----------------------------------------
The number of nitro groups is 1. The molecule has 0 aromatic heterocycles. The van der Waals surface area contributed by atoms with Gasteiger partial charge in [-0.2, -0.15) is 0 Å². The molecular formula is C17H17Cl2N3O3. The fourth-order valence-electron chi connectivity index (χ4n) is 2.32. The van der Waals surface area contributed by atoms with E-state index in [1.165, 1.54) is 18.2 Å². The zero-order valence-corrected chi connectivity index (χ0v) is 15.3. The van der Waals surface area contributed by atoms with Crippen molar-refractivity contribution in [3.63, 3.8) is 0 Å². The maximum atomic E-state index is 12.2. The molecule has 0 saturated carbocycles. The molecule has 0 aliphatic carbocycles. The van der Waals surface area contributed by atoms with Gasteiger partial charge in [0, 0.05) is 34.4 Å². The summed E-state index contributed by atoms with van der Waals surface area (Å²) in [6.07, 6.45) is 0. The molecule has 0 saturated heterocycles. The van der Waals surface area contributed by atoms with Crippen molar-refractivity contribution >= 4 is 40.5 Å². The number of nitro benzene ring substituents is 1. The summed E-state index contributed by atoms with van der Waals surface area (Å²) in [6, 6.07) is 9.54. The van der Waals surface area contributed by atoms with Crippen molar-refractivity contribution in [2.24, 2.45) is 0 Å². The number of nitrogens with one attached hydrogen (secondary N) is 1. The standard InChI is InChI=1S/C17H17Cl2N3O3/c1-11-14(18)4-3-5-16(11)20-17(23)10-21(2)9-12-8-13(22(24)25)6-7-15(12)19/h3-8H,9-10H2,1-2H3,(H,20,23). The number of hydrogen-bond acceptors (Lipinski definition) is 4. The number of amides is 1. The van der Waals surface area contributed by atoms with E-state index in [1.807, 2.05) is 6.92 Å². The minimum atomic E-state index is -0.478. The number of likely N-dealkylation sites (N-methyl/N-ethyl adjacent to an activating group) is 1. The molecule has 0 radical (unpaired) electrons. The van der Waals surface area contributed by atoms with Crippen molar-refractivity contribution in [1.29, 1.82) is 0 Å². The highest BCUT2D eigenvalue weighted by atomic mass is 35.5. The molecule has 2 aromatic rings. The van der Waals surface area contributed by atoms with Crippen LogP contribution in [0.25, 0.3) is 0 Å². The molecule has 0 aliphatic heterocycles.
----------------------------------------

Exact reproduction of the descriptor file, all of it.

The number of nitro groups is 1. The molecule has 0 aromatic heterocycles. The van der Waals surface area contributed by atoms with Gasteiger partial charge in [-0.2, -0.15) is 0 Å². The molecular formula is C17H17Cl2N3O3. The fourth-order valence-electron chi connectivity index (χ4n) is 2.32. The van der Waals surface area contributed by atoms with E-state index in [1.165, 1.54) is 18.2 Å². The zero-order valence-corrected chi connectivity index (χ0v) is 15.3. The van der Waals surface area contributed by atoms with Crippen molar-refractivity contribution in [3.63, 3.8) is 0 Å². The maximum atomic E-state index is 12.2. The molecule has 0 saturated carbocycles. The molecule has 0 aliphatic carbocycles. The van der Waals surface area contributed by atoms with Gasteiger partial charge in [0, 0.05) is 34.4 Å². The summed E-state index contributed by atoms with van der Waals surface area (Å²) in [6.07, 6.45) is 0. The molecule has 0 saturated heterocycles. The van der Waals surface area contributed by atoms with Crippen molar-refractivity contribution >= 4 is 40.5 Å². The number of nitro benzene ring substituents is 1. The summed E-state index contributed by atoms with van der Waals surface area (Å²) in [6, 6.07) is 9.54. The van der Waals surface area contributed by atoms with Crippen molar-refractivity contribution in [2.24, 2.45) is 0 Å². The number of nitrogens with one attached hydrogen (secondary N) is 1. The standard InChI is InChI=1S/C17H17Cl2N3O3/c1-11-14(18)4-3-5-16(11)20-17(23)10-21(2)9-12-8-13(22(24)25)6-7-15(12)19/h3-8H,9-10H2,1-2H3,(H,20,23). The number of hydrogen-bond acceptors (Lipinski definition) is 4. The number of amides is 1. The van der Waals surface area contributed by atoms with E-state index in [1.807, 2.05) is 6.92 Å². The minimum atomic E-state index is -0.478. The number of likely N-dealkylation sites (N-methyl/N-ethyl adjacent to an activating group) is 1. The molecule has 0 radical (unpaired) electrons. The van der Waals surface area contributed by atoms with Crippen molar-refractivity contribution in [1.29, 1.82) is 0 Å². The highest BCUT2D eigenvalue weighted by atomic mass is 35.5. The molecule has 2 aromatic rings. The van der Waals surface area contributed by atoms with Crippen LogP contribution in [0.25, 0.3) is 0 Å². The molecule has 0 aliphatic heterocycles.